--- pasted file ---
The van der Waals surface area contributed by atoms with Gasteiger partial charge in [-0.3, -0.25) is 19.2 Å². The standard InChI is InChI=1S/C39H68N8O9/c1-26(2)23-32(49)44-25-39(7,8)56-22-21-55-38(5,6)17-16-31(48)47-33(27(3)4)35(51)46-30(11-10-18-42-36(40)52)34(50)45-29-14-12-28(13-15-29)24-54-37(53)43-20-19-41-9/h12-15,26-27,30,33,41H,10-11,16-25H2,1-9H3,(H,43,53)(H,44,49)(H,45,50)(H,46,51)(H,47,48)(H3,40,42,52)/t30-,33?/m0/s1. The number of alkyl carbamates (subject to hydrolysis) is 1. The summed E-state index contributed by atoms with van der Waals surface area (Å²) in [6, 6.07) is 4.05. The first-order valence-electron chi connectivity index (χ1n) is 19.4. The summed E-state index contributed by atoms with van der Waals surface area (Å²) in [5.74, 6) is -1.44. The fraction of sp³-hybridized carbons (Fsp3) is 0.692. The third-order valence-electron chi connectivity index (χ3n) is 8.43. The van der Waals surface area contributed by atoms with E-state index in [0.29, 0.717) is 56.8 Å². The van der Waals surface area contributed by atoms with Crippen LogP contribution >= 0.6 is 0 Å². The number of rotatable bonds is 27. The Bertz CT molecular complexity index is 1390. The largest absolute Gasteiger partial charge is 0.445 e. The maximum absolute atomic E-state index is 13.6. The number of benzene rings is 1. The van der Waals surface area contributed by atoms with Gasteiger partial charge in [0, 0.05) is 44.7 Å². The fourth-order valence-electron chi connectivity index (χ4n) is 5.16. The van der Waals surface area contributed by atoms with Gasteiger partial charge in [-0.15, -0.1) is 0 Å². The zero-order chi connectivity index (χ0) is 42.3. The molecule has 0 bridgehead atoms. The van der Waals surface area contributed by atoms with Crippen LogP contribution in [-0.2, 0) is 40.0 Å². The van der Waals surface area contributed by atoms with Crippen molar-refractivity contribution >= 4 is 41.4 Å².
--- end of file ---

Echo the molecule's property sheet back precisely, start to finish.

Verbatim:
The van der Waals surface area contributed by atoms with Gasteiger partial charge in [-0.3, -0.25) is 19.2 Å². The standard InChI is InChI=1S/C39H68N8O9/c1-26(2)23-32(49)44-25-39(7,8)56-22-21-55-38(5,6)17-16-31(48)47-33(27(3)4)35(51)46-30(11-10-18-42-36(40)52)34(50)45-29-14-12-28(13-15-29)24-54-37(53)43-20-19-41-9/h12-15,26-27,30,33,41H,10-11,16-25H2,1-9H3,(H,43,53)(H,44,49)(H,45,50)(H,46,51)(H,47,48)(H3,40,42,52)/t30-,33?/m0/s1. The number of alkyl carbamates (subject to hydrolysis) is 1. The summed E-state index contributed by atoms with van der Waals surface area (Å²) in [6, 6.07) is 4.05. The first-order valence-electron chi connectivity index (χ1n) is 19.4. The summed E-state index contributed by atoms with van der Waals surface area (Å²) in [5.74, 6) is -1.44. The fraction of sp³-hybridized carbons (Fsp3) is 0.692. The third-order valence-electron chi connectivity index (χ3n) is 8.43. The van der Waals surface area contributed by atoms with E-state index in [0.29, 0.717) is 56.8 Å². The van der Waals surface area contributed by atoms with Crippen LogP contribution >= 0.6 is 0 Å². The number of rotatable bonds is 27. The Bertz CT molecular complexity index is 1390. The largest absolute Gasteiger partial charge is 0.445 e. The maximum absolute atomic E-state index is 13.6. The number of benzene rings is 1. The van der Waals surface area contributed by atoms with Gasteiger partial charge in [0, 0.05) is 44.7 Å². The fourth-order valence-electron chi connectivity index (χ4n) is 5.16. The van der Waals surface area contributed by atoms with Gasteiger partial charge in [-0.15, -0.1) is 0 Å². The zero-order chi connectivity index (χ0) is 42.3. The molecule has 0 bridgehead atoms. The van der Waals surface area contributed by atoms with Crippen LogP contribution in [-0.2, 0) is 40.0 Å². The van der Waals surface area contributed by atoms with Crippen molar-refractivity contribution >= 4 is 41.4 Å².